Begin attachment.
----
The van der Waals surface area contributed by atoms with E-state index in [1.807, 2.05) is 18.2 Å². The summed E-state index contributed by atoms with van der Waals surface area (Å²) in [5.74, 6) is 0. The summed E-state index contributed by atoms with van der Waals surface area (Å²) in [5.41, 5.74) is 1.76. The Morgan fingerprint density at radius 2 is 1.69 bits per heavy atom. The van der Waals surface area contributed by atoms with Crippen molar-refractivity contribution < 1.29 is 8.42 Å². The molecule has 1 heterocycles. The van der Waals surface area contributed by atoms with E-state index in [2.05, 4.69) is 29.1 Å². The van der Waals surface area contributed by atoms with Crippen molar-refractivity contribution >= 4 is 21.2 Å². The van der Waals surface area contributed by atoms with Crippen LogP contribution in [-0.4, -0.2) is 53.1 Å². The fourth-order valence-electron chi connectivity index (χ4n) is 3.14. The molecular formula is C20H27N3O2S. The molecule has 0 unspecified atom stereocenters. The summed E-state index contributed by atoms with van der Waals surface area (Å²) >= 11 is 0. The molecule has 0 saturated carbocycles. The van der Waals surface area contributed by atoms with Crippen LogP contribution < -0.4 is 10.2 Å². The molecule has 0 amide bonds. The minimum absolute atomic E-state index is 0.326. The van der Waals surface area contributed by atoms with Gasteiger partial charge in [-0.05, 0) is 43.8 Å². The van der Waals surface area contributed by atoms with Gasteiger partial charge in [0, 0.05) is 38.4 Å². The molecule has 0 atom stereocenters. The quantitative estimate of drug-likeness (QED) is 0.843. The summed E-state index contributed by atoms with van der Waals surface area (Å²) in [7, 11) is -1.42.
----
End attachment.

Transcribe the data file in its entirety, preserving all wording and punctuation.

The van der Waals surface area contributed by atoms with E-state index in [1.807, 2.05) is 18.2 Å². The summed E-state index contributed by atoms with van der Waals surface area (Å²) in [5.74, 6) is 0. The summed E-state index contributed by atoms with van der Waals surface area (Å²) in [5.41, 5.74) is 1.76. The Morgan fingerprint density at radius 2 is 1.69 bits per heavy atom. The van der Waals surface area contributed by atoms with Crippen molar-refractivity contribution < 1.29 is 8.42 Å². The molecule has 1 heterocycles. The van der Waals surface area contributed by atoms with E-state index in [2.05, 4.69) is 29.1 Å². The van der Waals surface area contributed by atoms with Crippen molar-refractivity contribution >= 4 is 21.2 Å². The van der Waals surface area contributed by atoms with Crippen LogP contribution in [-0.4, -0.2) is 53.1 Å². The fourth-order valence-electron chi connectivity index (χ4n) is 3.14. The molecular formula is C20H27N3O2S. The molecule has 0 unspecified atom stereocenters. The summed E-state index contributed by atoms with van der Waals surface area (Å²) >= 11 is 0. The molecule has 0 saturated carbocycles. The van der Waals surface area contributed by atoms with Crippen LogP contribution < -0.4 is 10.2 Å². The molecule has 0 amide bonds. The minimum absolute atomic E-state index is 0.326. The van der Waals surface area contributed by atoms with Gasteiger partial charge in [-0.05, 0) is 43.8 Å². The van der Waals surface area contributed by atoms with Gasteiger partial charge in [0, 0.05) is 38.4 Å². The molecule has 0 atom stereocenters. The quantitative estimate of drug-likeness (QED) is 0.843. The summed E-state index contributed by atoms with van der Waals surface area (Å²) in [7, 11) is -1.42.